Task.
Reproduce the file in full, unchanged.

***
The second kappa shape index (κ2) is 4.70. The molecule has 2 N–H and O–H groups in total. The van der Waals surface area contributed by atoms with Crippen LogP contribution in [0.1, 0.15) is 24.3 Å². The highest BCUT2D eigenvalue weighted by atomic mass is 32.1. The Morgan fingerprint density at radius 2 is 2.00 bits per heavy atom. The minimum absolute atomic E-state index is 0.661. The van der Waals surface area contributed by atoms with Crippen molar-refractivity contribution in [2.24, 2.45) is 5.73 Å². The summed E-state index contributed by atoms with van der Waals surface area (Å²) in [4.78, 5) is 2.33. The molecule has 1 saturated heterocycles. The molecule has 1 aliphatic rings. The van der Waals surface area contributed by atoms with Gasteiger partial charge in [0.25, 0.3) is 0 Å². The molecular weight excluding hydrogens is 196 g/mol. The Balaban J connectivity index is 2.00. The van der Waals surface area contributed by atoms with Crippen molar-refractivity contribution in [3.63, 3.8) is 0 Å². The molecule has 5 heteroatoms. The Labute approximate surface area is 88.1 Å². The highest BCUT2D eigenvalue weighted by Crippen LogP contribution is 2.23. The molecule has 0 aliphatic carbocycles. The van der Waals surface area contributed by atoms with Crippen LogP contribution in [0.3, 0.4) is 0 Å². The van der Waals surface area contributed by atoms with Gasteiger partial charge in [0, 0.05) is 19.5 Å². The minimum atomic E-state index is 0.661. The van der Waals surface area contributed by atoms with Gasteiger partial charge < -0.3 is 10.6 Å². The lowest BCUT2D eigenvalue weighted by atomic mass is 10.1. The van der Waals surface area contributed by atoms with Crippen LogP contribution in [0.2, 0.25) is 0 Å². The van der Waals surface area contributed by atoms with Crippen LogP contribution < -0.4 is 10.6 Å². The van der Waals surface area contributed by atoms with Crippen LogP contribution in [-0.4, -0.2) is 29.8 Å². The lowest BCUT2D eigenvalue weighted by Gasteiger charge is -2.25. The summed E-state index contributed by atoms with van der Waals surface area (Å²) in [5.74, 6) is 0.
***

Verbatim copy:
The second kappa shape index (κ2) is 4.70. The molecule has 2 N–H and O–H groups in total. The van der Waals surface area contributed by atoms with Crippen LogP contribution in [0.1, 0.15) is 24.3 Å². The highest BCUT2D eigenvalue weighted by atomic mass is 32.1. The Morgan fingerprint density at radius 2 is 2.00 bits per heavy atom. The minimum absolute atomic E-state index is 0.661. The van der Waals surface area contributed by atoms with Crippen molar-refractivity contribution in [2.24, 2.45) is 5.73 Å². The summed E-state index contributed by atoms with van der Waals surface area (Å²) in [4.78, 5) is 2.33. The molecule has 1 saturated heterocycles. The molecule has 1 aliphatic rings. The van der Waals surface area contributed by atoms with Gasteiger partial charge in [0.25, 0.3) is 0 Å². The molecular weight excluding hydrogens is 196 g/mol. The Balaban J connectivity index is 2.00. The van der Waals surface area contributed by atoms with Crippen molar-refractivity contribution in [3.63, 3.8) is 0 Å². The molecule has 5 heteroatoms. The Labute approximate surface area is 88.1 Å². The highest BCUT2D eigenvalue weighted by Crippen LogP contribution is 2.23. The molecule has 0 aliphatic carbocycles. The van der Waals surface area contributed by atoms with Crippen LogP contribution in [0.3, 0.4) is 0 Å². The van der Waals surface area contributed by atoms with Gasteiger partial charge in [0, 0.05) is 19.5 Å². The minimum atomic E-state index is 0.661. The van der Waals surface area contributed by atoms with Gasteiger partial charge < -0.3 is 10.6 Å². The lowest BCUT2D eigenvalue weighted by atomic mass is 10.1. The van der Waals surface area contributed by atoms with Crippen LogP contribution in [0.2, 0.25) is 0 Å². The van der Waals surface area contributed by atoms with Crippen LogP contribution < -0.4 is 10.6 Å². The van der Waals surface area contributed by atoms with Crippen LogP contribution in [-0.4, -0.2) is 29.8 Å². The lowest BCUT2D eigenvalue weighted by Gasteiger charge is -2.25. The summed E-state index contributed by atoms with van der Waals surface area (Å²) in [5.74, 6) is 0.